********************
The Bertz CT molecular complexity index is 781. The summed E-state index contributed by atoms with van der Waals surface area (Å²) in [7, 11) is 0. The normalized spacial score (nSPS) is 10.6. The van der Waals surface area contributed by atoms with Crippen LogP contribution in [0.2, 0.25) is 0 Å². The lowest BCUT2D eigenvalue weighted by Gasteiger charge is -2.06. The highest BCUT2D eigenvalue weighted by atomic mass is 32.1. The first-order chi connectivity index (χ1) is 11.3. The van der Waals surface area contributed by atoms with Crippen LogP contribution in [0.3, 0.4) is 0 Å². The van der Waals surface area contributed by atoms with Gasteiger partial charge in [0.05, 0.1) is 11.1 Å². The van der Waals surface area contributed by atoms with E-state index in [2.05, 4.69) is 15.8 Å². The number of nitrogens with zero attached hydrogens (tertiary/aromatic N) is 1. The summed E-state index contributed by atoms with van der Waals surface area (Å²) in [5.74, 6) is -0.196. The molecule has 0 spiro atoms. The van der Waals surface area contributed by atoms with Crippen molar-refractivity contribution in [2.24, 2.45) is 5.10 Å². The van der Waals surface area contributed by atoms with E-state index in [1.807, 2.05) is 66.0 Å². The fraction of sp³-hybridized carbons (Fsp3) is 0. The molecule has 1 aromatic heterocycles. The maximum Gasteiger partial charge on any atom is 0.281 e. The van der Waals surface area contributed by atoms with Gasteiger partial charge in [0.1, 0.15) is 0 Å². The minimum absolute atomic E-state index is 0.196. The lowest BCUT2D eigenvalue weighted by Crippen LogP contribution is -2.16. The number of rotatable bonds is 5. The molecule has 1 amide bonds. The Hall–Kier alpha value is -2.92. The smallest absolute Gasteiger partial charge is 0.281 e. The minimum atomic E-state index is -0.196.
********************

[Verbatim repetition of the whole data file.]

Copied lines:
The Bertz CT molecular complexity index is 781. The summed E-state index contributed by atoms with van der Waals surface area (Å²) in [7, 11) is 0. The normalized spacial score (nSPS) is 10.6. The van der Waals surface area contributed by atoms with Crippen LogP contribution in [0.2, 0.25) is 0 Å². The lowest BCUT2D eigenvalue weighted by Gasteiger charge is -2.06. The highest BCUT2D eigenvalue weighted by atomic mass is 32.1. The first-order chi connectivity index (χ1) is 11.3. The van der Waals surface area contributed by atoms with Crippen LogP contribution in [0.3, 0.4) is 0 Å². The van der Waals surface area contributed by atoms with Gasteiger partial charge in [0.05, 0.1) is 11.1 Å². The van der Waals surface area contributed by atoms with E-state index in [2.05, 4.69) is 15.8 Å². The number of nitrogens with zero attached hydrogens (tertiary/aromatic N) is 1. The summed E-state index contributed by atoms with van der Waals surface area (Å²) in [5.74, 6) is -0.196. The molecule has 0 spiro atoms. The van der Waals surface area contributed by atoms with Crippen molar-refractivity contribution in [2.24, 2.45) is 5.10 Å². The van der Waals surface area contributed by atoms with E-state index in [1.807, 2.05) is 66.0 Å². The fraction of sp³-hybridized carbons (Fsp3) is 0. The molecule has 1 aromatic heterocycles. The maximum Gasteiger partial charge on any atom is 0.281 e. The van der Waals surface area contributed by atoms with Gasteiger partial charge in [0.1, 0.15) is 0 Å². The minimum absolute atomic E-state index is 0.196. The lowest BCUT2D eigenvalue weighted by Crippen LogP contribution is -2.16. The number of rotatable bonds is 5. The molecule has 1 amide bonds. The Hall–Kier alpha value is -2.92. The smallest absolute Gasteiger partial charge is 0.281 e. The minimum atomic E-state index is -0.196.